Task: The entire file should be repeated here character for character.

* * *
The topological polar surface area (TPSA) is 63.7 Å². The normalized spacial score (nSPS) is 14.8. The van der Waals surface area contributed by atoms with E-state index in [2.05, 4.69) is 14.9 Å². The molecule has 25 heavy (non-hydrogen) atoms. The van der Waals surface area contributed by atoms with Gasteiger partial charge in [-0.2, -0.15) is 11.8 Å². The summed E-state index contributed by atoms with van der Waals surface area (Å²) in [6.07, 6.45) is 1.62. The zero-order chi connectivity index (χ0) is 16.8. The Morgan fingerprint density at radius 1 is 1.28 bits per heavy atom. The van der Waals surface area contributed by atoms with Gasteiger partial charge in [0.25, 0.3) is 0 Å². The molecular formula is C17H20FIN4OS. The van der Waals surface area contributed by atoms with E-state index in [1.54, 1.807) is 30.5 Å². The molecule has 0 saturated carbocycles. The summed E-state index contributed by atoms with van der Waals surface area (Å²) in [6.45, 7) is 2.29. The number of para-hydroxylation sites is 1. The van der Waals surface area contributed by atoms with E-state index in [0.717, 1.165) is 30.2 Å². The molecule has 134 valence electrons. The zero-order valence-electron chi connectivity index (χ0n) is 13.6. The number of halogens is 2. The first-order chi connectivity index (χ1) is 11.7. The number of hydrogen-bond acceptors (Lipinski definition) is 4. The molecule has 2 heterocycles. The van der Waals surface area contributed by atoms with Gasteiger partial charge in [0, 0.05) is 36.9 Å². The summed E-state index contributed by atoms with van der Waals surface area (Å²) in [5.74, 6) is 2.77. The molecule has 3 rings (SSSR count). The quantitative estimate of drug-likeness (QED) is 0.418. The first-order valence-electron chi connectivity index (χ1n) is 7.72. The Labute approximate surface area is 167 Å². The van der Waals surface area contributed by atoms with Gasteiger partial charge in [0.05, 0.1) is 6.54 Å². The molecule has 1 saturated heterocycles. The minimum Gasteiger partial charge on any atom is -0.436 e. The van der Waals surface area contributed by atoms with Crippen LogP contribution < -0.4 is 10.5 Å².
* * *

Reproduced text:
The topological polar surface area (TPSA) is 63.7 Å². The normalized spacial score (nSPS) is 14.8. The van der Waals surface area contributed by atoms with E-state index in [2.05, 4.69) is 14.9 Å². The molecule has 25 heavy (non-hydrogen) atoms. The van der Waals surface area contributed by atoms with Gasteiger partial charge in [-0.2, -0.15) is 11.8 Å². The summed E-state index contributed by atoms with van der Waals surface area (Å²) in [6.07, 6.45) is 1.62. The zero-order chi connectivity index (χ0) is 16.8. The Morgan fingerprint density at radius 1 is 1.28 bits per heavy atom. The van der Waals surface area contributed by atoms with Gasteiger partial charge in [0.25, 0.3) is 0 Å². The molecular formula is C17H20FIN4OS. The van der Waals surface area contributed by atoms with E-state index in [1.54, 1.807) is 30.5 Å². The molecule has 0 saturated carbocycles. The summed E-state index contributed by atoms with van der Waals surface area (Å²) in [6.45, 7) is 2.29. The number of para-hydroxylation sites is 1. The van der Waals surface area contributed by atoms with E-state index in [0.717, 1.165) is 30.2 Å². The molecule has 134 valence electrons. The zero-order valence-electron chi connectivity index (χ0n) is 13.6. The number of halogens is 2. The first-order chi connectivity index (χ1) is 11.7. The number of hydrogen-bond acceptors (Lipinski definition) is 4. The molecule has 2 heterocycles. The van der Waals surface area contributed by atoms with Gasteiger partial charge in [0, 0.05) is 36.9 Å². The summed E-state index contributed by atoms with van der Waals surface area (Å²) in [5.74, 6) is 2.77. The molecule has 3 rings (SSSR count). The quantitative estimate of drug-likeness (QED) is 0.418. The first-order valence-electron chi connectivity index (χ1n) is 7.72. The Labute approximate surface area is 167 Å². The van der Waals surface area contributed by atoms with Gasteiger partial charge in [0.05, 0.1) is 6.54 Å². The molecule has 1 saturated heterocycles. The minimum Gasteiger partial charge on any atom is -0.436 e. The van der Waals surface area contributed by atoms with Crippen LogP contribution < -0.4 is 10.5 Å².